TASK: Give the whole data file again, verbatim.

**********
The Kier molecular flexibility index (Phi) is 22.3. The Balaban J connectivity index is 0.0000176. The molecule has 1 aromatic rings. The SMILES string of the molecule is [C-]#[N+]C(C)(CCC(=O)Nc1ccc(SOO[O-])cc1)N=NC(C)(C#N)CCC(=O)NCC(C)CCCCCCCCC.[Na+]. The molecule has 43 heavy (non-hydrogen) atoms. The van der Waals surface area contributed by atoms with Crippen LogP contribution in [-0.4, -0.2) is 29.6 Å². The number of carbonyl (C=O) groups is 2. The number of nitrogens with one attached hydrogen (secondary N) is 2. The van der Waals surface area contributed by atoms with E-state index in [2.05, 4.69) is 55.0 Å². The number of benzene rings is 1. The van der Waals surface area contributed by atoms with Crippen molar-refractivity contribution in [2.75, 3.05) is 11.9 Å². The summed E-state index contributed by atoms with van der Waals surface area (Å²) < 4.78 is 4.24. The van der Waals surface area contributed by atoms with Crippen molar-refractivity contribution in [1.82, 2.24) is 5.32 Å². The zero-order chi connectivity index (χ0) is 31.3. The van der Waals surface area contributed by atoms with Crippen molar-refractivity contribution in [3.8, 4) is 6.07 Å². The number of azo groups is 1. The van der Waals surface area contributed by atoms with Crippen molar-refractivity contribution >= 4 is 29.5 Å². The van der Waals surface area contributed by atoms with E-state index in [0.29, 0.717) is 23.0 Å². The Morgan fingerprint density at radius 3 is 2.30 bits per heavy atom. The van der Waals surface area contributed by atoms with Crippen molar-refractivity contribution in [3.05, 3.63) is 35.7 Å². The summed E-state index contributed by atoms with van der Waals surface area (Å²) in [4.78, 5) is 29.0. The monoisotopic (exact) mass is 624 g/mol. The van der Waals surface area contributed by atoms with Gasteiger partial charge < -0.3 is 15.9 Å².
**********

The Kier molecular flexibility index (Phi) is 22.3. The Balaban J connectivity index is 0.0000176. The molecule has 1 aromatic rings. The SMILES string of the molecule is [C-]#[N+]C(C)(CCC(=O)Nc1ccc(SOO[O-])cc1)N=NC(C)(C#N)CCC(=O)NCC(C)CCCCCCCCC.[Na+]. The molecule has 43 heavy (non-hydrogen) atoms. The van der Waals surface area contributed by atoms with Crippen LogP contribution in [-0.4, -0.2) is 29.6 Å². The number of carbonyl (C=O) groups is 2. The number of nitrogens with one attached hydrogen (secondary N) is 2. The van der Waals surface area contributed by atoms with E-state index in [2.05, 4.69) is 55.0 Å². The number of benzene rings is 1. The van der Waals surface area contributed by atoms with Crippen molar-refractivity contribution in [2.75, 3.05) is 11.9 Å². The summed E-state index contributed by atoms with van der Waals surface area (Å²) < 4.78 is 4.24. The van der Waals surface area contributed by atoms with Crippen molar-refractivity contribution in [1.82, 2.24) is 5.32 Å². The zero-order chi connectivity index (χ0) is 31.3. The van der Waals surface area contributed by atoms with Crippen molar-refractivity contribution in [3.8, 4) is 6.07 Å². The number of azo groups is 1. The van der Waals surface area contributed by atoms with Crippen molar-refractivity contribution >= 4 is 29.5 Å². The van der Waals surface area contributed by atoms with E-state index in [0.29, 0.717) is 23.0 Å². The Morgan fingerprint density at radius 3 is 2.30 bits per heavy atom. The van der Waals surface area contributed by atoms with Crippen molar-refractivity contribution in [3.05, 3.63) is 35.7 Å². The summed E-state index contributed by atoms with van der Waals surface area (Å²) in [4.78, 5) is 29.0. The monoisotopic (exact) mass is 624 g/mol. The van der Waals surface area contributed by atoms with Gasteiger partial charge < -0.3 is 15.9 Å².